Who founded McDonalds? The film, The Founder, tells the history of Ray Kroc as the founder of McDonald’s. It even opens, like many other Hollywood biographical films, with a simple set of words written in white letters set to a black backdrop — “based on a true story.” But, not everyone agrees that the credit should go to Kroc. The film’s title and focus on him gives the impression of a simple enough story, but, as the study of religion demonstrates, origins and founder narratives are usually highly contested with much at stake.
The Founder stars Michael Keaton as Ray Kroc, a traveling milkshake appliance salesman in the 1950s. Unsuccessfully pedaling machines one at a time to various drive up diners, Kroc is curious about one restaurant in California requesting eight of the appliances. When Kroc arrives, he finds a well-oiled diner that runs like a Ford assembly line, one where every burger is consistently of the highest-quality and served lightning quick — “orders ready in 30 seconds, not 30 minutes.” Mac and Dick McDonald are the architects of this highly stream-lined kitchen where no stone is left unturned in the name of efficiency. They originally opened their first McDonald’s BBQ in 1940, and then reopened their newly improved McDonald’s in 1948. Continue reading “Manufacturing Fast Food Founders”
I’m not the kind of person who often posts on Facebook about politics. After all, I’m still a grad student hoping to get a job one day, and there’s no telling what sorts of ideas people could formulate about me based solely on my Facebook posts. With that always in the back of my mind, I tend to keep my posts mostly about the academic study of religion (well, that, and pictures of my dogs, obviously, because they’re adorable). However, over the past few weeks, I have been sharing significantly more news articles and reports on my Facebook page. In the wake of this exponential increase in the number of political articles and photos from the Denver Women’s March (see above) on my page, folks were somewhat surprised with my seemingly sudden interest in politics. So much so that some have even called me a political activist.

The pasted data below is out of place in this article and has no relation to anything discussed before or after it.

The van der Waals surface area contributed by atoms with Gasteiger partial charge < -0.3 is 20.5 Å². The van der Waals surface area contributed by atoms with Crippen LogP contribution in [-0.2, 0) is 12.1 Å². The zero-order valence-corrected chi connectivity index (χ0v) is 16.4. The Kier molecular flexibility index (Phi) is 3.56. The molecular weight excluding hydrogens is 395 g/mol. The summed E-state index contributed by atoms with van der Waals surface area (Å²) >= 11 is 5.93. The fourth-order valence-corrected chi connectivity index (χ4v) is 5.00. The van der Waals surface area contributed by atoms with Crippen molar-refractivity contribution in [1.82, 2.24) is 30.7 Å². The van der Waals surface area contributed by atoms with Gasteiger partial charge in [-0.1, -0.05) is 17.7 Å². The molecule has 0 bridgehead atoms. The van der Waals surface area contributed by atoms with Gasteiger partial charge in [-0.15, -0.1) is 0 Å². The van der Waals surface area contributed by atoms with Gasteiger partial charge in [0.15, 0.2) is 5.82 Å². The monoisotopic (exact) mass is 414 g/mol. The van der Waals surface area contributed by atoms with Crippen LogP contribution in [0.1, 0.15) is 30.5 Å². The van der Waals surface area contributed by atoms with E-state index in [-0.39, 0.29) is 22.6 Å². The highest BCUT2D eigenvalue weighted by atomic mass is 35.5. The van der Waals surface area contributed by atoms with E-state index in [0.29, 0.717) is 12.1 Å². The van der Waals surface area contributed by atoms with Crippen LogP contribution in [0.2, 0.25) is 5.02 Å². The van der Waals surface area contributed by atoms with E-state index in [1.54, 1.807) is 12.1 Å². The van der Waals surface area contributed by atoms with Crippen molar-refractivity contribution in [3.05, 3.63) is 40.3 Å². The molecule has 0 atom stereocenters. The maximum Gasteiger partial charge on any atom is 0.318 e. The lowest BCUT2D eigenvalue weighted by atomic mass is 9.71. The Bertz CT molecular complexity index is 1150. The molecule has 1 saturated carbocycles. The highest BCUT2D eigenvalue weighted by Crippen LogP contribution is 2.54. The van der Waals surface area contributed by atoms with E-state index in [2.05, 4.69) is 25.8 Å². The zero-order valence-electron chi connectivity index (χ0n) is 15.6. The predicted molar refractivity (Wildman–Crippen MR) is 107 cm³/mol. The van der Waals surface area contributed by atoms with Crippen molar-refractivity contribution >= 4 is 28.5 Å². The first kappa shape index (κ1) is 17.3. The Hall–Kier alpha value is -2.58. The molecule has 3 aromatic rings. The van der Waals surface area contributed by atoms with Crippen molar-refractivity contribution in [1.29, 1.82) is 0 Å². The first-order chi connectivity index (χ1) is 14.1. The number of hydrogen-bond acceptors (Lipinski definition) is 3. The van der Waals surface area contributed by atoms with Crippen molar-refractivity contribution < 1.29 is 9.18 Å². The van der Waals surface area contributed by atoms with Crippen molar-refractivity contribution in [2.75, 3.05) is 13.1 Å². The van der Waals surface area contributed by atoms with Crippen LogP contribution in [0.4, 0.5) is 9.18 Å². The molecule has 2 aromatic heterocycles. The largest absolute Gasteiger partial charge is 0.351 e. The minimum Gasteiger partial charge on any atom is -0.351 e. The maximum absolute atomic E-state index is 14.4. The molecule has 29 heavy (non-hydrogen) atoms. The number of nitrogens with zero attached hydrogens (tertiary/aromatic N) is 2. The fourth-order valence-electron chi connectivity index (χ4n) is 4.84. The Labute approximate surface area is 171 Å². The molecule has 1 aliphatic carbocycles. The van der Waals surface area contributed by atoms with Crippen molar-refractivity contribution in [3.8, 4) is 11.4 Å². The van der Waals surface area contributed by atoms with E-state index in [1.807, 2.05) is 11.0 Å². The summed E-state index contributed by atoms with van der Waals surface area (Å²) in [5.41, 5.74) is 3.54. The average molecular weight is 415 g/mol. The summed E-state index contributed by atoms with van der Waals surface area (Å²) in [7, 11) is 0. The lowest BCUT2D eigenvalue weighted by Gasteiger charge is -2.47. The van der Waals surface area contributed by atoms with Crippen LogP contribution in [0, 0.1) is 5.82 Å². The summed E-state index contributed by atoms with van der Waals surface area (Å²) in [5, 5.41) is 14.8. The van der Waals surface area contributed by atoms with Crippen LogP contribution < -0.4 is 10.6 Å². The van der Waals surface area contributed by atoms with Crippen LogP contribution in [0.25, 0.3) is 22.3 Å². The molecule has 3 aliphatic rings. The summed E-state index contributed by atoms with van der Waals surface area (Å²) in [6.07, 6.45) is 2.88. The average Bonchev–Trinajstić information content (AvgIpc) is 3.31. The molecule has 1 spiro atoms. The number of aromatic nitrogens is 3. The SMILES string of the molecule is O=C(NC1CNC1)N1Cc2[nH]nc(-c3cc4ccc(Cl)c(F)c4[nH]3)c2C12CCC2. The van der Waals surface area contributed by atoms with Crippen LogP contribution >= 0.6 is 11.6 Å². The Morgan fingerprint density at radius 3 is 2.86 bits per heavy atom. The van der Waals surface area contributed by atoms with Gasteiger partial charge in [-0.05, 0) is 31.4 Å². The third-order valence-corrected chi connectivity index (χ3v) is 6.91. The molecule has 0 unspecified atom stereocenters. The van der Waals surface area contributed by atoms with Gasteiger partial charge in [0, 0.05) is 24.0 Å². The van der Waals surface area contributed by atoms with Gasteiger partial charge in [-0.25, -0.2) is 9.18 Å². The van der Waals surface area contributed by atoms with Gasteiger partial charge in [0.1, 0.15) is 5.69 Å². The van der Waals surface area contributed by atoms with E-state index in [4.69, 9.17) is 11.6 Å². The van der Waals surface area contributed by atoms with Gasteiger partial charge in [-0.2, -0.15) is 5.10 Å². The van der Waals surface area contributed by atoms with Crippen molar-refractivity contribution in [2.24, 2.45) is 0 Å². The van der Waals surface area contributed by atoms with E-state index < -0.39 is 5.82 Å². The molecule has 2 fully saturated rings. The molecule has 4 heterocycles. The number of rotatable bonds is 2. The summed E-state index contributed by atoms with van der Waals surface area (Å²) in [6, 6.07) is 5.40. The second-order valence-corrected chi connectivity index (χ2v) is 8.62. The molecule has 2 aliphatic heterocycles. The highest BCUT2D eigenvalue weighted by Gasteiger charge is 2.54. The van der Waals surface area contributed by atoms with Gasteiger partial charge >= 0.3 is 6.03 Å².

When others heard these comments about my newfound activism, some agreed in a positive way, while others maintained that I was not a political activist and that I was just sharing information. However, what struck me about these comments was not whether I really am/am not a political activist — to me that misses the point. Rather, I am more interested in this label or designation of “political activist.” For the more I thought about it, I realized that this identifier rarely has a positive connotation. Continue reading “The Politics of Activism: On Rhetoric and Power”
A whirlwind of political actions and responses has overwhelmed many of us over the past few months in the United States. Almost everyone seems to be outraged about something. Some are outraged at Trump’s attempt to ban people from entering the US, his cabinet and staff selections, and various other statements and actions he has made, while others express outrage at the responses to Trump, from filing lawsuits to protesting physically. What does all of the outrage accomplish, besides exhausting everyone involved?
Expressions of outrage often contribute to the construction of groups. When Bill Maher, to much applause from his audience, thanked Trump in November because Trump “exposed evangelicals, who are big Trump supporters, as the shameless hypocrites they’ve always been” (see clip below), Maher’s assertion of outrage identified evangelicals as the opposition to those who, like Maher, opposed Trump. By associating two issues, the outrage encouraged people who agreed with Maher’s politics to join his opposition to groups whom he identifies as religious. A similar correlation can be found in statements critiquing the marches and protests following Trump’s inauguration. People have expressed outrage that the signs and speeches were vulgar and hateful. For example, the Federalist website highlighted elements of the Women’s March that it deemed problematic, even warning that their description included “vulgar and sexually graphic content.” These expressions attempt to combine people uncomfortable with public discussions of sexuality with Trump supporters. Thus, expressions of outrage used emotional responses to unite people with some similar positions against a caricatured Other. Continue reading “Effective Outrage”
Poutine, a delicious mess of french fries, cheese curds, and gravy, has recently been described as Canada’s national dish. Given poutine’s origins in rural Québec, these claims shed light on the tensions at play in the ongoing construction of Canadian identity.
Poutine’s status as Canada’s national delicacy remains unofficial despite a recent campaign to give poutine the national recognition it deserves.